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Amtrak Derailment: Train was Traveling at 80-mph in 30-mph Zone Before Crash

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Cars from an Amtrak train lay spilled onto Interstate 5 below as some train cars remain on the tracks above on Monday in DuPont, Wash.  Elaine Thompson/AP

The train that careened off a bridge outside Tacoma, Washington, killing three people was traveling at 80 mph on a 30-mph stretch of track, federal investigators confirmed late Monday.

During a late-night briefing with reporters, NTSB board member Bella Dinh-Zarr added that Train 501 of Amtrak’s Cascades service from Seattle headed south to Portland, Oregon, was carrying 80 passengers, three crew and two service personnel.

She said it was “too early to tell” why the train was travelling at 80 mph.

“We were glad that we were able to get the data from the event data recorder from the rear locomotive,” she said at the briefing. “The front locomotive as you can imagine is a bit more difficult to access.”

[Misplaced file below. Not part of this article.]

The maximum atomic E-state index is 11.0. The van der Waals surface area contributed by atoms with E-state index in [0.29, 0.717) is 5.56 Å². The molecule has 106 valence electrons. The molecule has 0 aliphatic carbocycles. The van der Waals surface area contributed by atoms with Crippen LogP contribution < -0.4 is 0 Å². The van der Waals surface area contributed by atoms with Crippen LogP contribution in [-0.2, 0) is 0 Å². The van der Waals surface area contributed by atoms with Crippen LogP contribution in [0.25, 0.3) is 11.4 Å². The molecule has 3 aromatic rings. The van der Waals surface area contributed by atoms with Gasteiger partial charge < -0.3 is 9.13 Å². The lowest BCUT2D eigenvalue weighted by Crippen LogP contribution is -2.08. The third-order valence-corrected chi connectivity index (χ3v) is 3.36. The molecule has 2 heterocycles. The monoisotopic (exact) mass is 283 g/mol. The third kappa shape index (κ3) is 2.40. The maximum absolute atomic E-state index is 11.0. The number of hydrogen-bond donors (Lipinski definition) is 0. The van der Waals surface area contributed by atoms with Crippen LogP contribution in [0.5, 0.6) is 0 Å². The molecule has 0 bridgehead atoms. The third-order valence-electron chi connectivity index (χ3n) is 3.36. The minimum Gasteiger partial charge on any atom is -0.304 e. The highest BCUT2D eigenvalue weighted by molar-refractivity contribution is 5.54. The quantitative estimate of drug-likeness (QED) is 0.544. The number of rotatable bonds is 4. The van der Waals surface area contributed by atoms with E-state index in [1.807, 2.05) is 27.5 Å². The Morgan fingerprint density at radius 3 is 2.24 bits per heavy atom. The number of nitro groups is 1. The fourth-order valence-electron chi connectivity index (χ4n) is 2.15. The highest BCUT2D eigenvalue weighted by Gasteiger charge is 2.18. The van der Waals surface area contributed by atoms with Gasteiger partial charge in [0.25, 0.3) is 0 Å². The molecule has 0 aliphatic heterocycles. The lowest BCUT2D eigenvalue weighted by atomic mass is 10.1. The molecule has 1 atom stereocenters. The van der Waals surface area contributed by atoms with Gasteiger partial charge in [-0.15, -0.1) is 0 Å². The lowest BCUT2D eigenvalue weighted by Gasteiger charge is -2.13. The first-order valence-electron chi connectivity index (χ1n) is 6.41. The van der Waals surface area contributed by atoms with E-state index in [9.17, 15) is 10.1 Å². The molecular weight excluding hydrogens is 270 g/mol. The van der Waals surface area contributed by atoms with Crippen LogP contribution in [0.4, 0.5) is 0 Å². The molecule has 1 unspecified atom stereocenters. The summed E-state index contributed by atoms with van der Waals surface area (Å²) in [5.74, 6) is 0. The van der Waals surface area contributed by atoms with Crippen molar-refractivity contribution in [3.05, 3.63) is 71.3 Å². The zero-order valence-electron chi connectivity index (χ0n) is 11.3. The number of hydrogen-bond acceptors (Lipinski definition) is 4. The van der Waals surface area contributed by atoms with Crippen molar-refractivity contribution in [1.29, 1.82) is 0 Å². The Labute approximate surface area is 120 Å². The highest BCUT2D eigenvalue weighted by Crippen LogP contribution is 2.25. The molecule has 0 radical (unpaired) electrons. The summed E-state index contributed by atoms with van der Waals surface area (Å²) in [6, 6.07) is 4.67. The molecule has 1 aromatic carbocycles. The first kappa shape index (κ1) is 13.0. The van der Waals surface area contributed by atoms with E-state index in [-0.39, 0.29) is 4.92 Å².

At a news conference late Monday Pacific Time, NTSB board member Bella Dinh-Zarr said the speed of the train at the time of the accident had been determined by downloading the Event Data Recorder from the train’s rear locomotive.

The National Transportation Safety Board says an Amtrak passenger train that derailed from an overpass south of Tacoma, Wash., leaving at least three people dead, was traveling at 80 mph in a 30 mph zone.

Train 501 of Amtrak’s Cascades service from Seattle to Portland was on its maiden run of a faster-speed service when it careened off the track at a curve at DuPont on Monday. Thirteen of the train’s 14 cars came off the tracks. In addition to the three people killed in the accident, dozens of people — train passengers, crew and those in vehicles on the ground — were injured, Washington State Patrol spokesman Dan Hall said. Ten of those hurt were in serious condition, four had moderate injuries and another nine suffered minor injuries, he said.

Asked whether the NTSB had any theories as to why the train was traveling so fast in the 30 mph track zone, Dinh-Zarr told reporters, “It’s too early to tell.”

She said one of the questions that investigators hoped to answer in interviews with the crew was whether the engineer was aware of the speed limit in the corridor where the accident occurred.

Dinh-Zarr said the NTSB was checking to see whether the positive train control, or PTC, was installed on the stretch of track in question. PTC is a system designed to automatically stop a train in certain dangerous situations.